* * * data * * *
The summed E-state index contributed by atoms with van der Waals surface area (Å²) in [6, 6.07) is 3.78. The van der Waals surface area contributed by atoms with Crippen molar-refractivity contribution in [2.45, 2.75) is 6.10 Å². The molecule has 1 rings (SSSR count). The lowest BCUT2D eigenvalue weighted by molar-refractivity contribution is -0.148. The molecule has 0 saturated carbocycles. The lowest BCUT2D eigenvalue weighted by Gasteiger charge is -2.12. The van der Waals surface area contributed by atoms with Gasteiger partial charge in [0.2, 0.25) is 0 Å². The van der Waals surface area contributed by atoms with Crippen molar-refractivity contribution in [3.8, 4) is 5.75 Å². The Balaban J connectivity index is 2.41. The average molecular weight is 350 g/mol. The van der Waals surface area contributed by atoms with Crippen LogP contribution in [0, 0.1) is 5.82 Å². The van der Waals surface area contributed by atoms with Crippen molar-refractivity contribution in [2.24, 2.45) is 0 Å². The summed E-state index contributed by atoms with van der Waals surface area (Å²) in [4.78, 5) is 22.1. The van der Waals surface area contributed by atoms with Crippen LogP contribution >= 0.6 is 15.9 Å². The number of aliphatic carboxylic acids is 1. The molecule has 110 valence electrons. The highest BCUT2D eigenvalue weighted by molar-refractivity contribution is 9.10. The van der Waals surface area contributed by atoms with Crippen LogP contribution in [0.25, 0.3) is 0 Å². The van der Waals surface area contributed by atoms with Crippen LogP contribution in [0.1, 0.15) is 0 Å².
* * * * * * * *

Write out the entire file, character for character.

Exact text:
The summed E-state index contributed by atoms with van der Waals surface area (Å²) in [6, 6.07) is 3.78. The van der Waals surface area contributed by atoms with Crippen molar-refractivity contribution in [2.45, 2.75) is 6.10 Å². The molecule has 1 rings (SSSR count). The lowest BCUT2D eigenvalue weighted by molar-refractivity contribution is -0.148. The molecule has 0 saturated carbocycles. The lowest BCUT2D eigenvalue weighted by Gasteiger charge is -2.12. The van der Waals surface area contributed by atoms with Gasteiger partial charge in [0.2, 0.25) is 0 Å². The van der Waals surface area contributed by atoms with Crippen molar-refractivity contribution in [3.8, 4) is 5.75 Å². The Balaban J connectivity index is 2.41. The average molecular weight is 350 g/mol. The van der Waals surface area contributed by atoms with Crippen LogP contribution in [0, 0.1) is 5.82 Å². The van der Waals surface area contributed by atoms with Crippen molar-refractivity contribution in [2.24, 2.45) is 0 Å². The summed E-state index contributed by atoms with van der Waals surface area (Å²) in [4.78, 5) is 22.1. The van der Waals surface area contributed by atoms with Crippen LogP contribution >= 0.6 is 15.9 Å². The number of aliphatic carboxylic acids is 1. The molecule has 110 valence electrons. The highest BCUT2D eigenvalue weighted by molar-refractivity contribution is 9.10. The van der Waals surface area contributed by atoms with Crippen LogP contribution in [0.25, 0.3) is 0 Å². The van der Waals surface area contributed by atoms with Crippen LogP contribution in [0.1, 0.15) is 0 Å².